Ahead of ABC Studios’ first ever Cinderella: The Reunion Special, fans of the groundbreaking film are getting a first look at the intentionality that went behind casting the phenomenal talent in the 1997 film.
In an exclusive clip provided to The Root, executive producer Debra Martin Chase and several members of the original cast, including Brandy, Whoopi Goldberg, Paolo Montalban, Victor Garber, Bernadette Peters, Jason Alexander and Veanne Cox, reflect on the deliberate choice of choosing actors who were reflective of the world we live in and how special it was to be doing so at the time.
“I thought I was ugly, I turned out to be the first Black princess. That’s pretty mind-blowing,” Brandy recalls. (Um. Time out, woe to whoever convinced THEE BRANDY NORWOOD that she wasn’t beautiful. I would say I’m shocked at this admission, but as a fellow brown skin girl who grew up thinking the same thing for a time, I can definitely empathize.)
“The casting of this was one of the hardest things I’d ever done. We made the decision we were going to do, not color-blind casting, but diverse casting,” Executive producer Debra Martin-Chase explained.
“So the idea of Cinderella being a young, Black girl, at the time, was an extraordinary idea,” said Alexander. “But then suddenly you have a Black woman as the Queen, a white man as the King, an Asian man as the prince. And at first glance, you go: ‘What?’” (My initial sentiments EXACTLY Jason, but everything was so good, I honestly put it out of my head after the first five minutes.)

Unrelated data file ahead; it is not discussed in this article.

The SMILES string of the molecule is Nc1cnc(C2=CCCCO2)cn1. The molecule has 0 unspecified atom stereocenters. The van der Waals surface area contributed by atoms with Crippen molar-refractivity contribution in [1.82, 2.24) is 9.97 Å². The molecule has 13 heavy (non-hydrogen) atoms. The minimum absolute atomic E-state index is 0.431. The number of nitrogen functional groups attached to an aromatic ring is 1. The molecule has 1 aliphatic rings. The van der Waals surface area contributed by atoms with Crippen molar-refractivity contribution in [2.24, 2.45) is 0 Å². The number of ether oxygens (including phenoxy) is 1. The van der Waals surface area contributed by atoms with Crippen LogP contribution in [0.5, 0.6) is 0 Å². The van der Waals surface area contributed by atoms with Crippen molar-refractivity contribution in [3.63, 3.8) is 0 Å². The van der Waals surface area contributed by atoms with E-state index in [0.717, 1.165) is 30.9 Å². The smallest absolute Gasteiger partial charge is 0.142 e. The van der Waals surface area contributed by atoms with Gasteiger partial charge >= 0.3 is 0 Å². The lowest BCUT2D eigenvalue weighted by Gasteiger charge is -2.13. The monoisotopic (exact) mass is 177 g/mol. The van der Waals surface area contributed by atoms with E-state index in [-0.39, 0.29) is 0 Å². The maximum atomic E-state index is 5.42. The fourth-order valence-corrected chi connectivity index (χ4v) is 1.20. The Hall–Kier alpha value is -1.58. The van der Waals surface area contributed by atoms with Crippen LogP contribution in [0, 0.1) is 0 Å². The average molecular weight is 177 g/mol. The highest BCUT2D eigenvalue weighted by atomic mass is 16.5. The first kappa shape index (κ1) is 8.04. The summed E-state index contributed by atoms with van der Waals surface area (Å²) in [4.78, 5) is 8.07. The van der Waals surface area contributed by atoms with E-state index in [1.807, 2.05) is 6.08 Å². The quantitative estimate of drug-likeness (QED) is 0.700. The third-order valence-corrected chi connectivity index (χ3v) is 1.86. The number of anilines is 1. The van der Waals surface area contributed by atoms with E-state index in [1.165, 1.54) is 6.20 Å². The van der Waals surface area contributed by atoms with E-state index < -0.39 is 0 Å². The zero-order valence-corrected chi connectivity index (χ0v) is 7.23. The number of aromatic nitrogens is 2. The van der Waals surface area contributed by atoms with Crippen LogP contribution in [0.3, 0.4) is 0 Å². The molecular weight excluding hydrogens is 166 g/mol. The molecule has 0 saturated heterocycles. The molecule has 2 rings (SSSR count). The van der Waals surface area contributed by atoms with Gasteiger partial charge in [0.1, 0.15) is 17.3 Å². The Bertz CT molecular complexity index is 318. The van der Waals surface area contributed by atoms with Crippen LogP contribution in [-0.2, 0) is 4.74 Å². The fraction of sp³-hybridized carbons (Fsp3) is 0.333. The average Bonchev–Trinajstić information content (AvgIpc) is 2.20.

“You know periodically, you’re sitting and watching things happen and you whisper to the person next to you: ‘Can you believe this?’” Goldberg added.
As incredulous as it may have felt back then, I’m glad everyone involved continued to push forward with making the magic that we now see today. I’m also glad that there was a conscious decision to select a diverse cast BECAUSE they represented different communities as opposed to a color-blind one, which ofttimes is done in complete disregard to the actor’s or character’s race, ethnicity, sex, and/or gender. Especially when it’s done right, like it was in the case of this iteration of Cinderella, it gives other people a chance to see themselves and believe in their own magic.
Cinderella: The Reunion premieres Tuesday, Aug. 23 at 8p.m.ET followed by the broadcast presentation of Rodgers and Hammerstein’s Cinderella at 9p.m.